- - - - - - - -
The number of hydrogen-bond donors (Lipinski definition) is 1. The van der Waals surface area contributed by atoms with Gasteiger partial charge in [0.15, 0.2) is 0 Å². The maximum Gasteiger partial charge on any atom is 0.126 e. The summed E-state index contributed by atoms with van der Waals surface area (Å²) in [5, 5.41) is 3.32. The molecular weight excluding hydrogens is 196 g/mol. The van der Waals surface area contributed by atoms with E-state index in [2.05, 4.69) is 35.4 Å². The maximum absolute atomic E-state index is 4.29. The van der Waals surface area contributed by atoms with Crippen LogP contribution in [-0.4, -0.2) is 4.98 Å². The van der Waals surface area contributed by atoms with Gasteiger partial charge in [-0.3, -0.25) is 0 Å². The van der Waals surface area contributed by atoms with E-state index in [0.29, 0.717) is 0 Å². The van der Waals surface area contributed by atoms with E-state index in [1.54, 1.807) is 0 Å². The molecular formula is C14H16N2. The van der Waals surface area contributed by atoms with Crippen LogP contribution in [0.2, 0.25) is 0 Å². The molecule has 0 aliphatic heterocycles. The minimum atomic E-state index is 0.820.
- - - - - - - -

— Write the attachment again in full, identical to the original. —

The number of hydrogen-bond donors (Lipinski definition) is 1. The van der Waals surface area contributed by atoms with Gasteiger partial charge in [0.15, 0.2) is 0 Å². The maximum Gasteiger partial charge on any atom is 0.126 e. The summed E-state index contributed by atoms with van der Waals surface area (Å²) in [5, 5.41) is 3.32. The molecular weight excluding hydrogens is 196 g/mol. The van der Waals surface area contributed by atoms with E-state index in [2.05, 4.69) is 35.4 Å². The maximum absolute atomic E-state index is 4.29. The van der Waals surface area contributed by atoms with Crippen LogP contribution in [-0.4, -0.2) is 4.98 Å². The van der Waals surface area contributed by atoms with Gasteiger partial charge in [-0.3, -0.25) is 0 Å². The van der Waals surface area contributed by atoms with E-state index in [0.29, 0.717) is 0 Å². The van der Waals surface area contributed by atoms with E-state index in [1.54, 1.807) is 0 Å². The molecular formula is C14H16N2. The van der Waals surface area contributed by atoms with Crippen LogP contribution in [0.2, 0.25) is 0 Å². The molecule has 0 aliphatic heterocycles. The minimum atomic E-state index is 0.820.